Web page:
A nurse at a New York hospital was fired and is now being investigated by police after a father allegedly slammed his newborn son face-first onto a bassinet, officials said Friday.
The incident happened at Good Samaritan University Hospital in West Islip, Long Island. The date on which this happened was not immediately clear on Friday.
Suffolk County Police said in a statement that detectives with its Special Victims Section are investigating.
NBC New York reported that the baby, Nikko, was only two days old when he was being treated with antibiotics in the hospital’s neonatal intensive care unit. That’s when the baby’s father, Fidel Sinclair, began filming his baby through curtains that weren’t fully drawn.
The video then captures a nurse allegedly turning the baby from its back onto its tummy onto the bassinet.
Sinclair told NBC New York that it was divine intervention that he witnessed in the terrifying moment.
“I’m glad I was there. God sent me,” Sinclair said. “If it hadn’t been for God, … we would never have seen this happen. And this would happen throughout the night, not only with her, but for the other babies as well.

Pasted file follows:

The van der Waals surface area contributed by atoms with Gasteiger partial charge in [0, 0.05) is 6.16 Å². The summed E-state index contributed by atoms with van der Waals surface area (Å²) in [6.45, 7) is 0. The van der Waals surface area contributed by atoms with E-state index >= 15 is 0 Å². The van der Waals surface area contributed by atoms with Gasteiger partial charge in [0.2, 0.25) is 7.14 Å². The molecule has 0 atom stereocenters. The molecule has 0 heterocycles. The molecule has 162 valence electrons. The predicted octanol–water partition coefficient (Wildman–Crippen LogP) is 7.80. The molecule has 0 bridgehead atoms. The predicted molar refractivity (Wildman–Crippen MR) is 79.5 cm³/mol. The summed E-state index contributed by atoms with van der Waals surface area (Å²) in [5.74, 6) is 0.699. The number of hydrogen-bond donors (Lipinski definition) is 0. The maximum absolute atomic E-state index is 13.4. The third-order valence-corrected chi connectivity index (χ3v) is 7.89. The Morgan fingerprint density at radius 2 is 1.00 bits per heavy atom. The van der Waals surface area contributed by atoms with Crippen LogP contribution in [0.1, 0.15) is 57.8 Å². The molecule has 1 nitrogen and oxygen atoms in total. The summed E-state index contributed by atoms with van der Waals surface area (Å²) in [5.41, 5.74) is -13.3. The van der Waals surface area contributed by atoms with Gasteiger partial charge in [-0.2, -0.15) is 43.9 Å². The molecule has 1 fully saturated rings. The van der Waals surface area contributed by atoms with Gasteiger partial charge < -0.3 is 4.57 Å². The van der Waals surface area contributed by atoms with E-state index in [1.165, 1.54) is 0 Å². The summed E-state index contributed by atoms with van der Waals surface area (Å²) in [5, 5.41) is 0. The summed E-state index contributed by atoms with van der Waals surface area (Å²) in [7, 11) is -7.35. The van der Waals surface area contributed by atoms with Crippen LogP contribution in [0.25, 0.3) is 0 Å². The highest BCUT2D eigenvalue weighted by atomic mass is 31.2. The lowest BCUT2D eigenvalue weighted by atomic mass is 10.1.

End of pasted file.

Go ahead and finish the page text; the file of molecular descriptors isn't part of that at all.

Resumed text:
Nikko’s mother, Consuelo Saravia, told the TV news outlet that the video of the way her child was handled left her shaken.
“It was heartbreaking,” she said. “I couldn’t stop crying. I couldn’t even sleep.
Saravia said she confronted the nurse: “I told her, ‘I don’t want you to touch my baby! You just slammed her,'” she told NBC New York. “She said, ‘Oh no, if you Looks like I handled her the wrong way or anything, so I’m sorry.'”
NBC News could not immediately reach the girl’s parents Friday.
A spokesperson for Catholic Health, the organization that operates the hospital, told NBC News in a statement on Friday, “Upon learning of this incident, it took swift and immediate action, including conducting an investigation and resulting in the termination of the person involved.” Additionally, we have reported the individual to the Department of Health for further review. Keeping our patients safe is our foremost concern.
The statement also explained why the curtains were drawn.
“It is standard procedure to install curtains in the neonatal ICU to provide privacy for patients and their families and because services are being performed at the bedside. Immediate family members are allowed to spend time with their loved ones inside the neonatal ICU.
The state health department said in a statement to NBC News on Friday that it is “taking the disturbing allegation very seriously.”
“As this is an open investigation, the department cannot comment further. All hospital complaints are kept confidential and results are shared with the complainant upon conclusion of the investigation,” the statement said.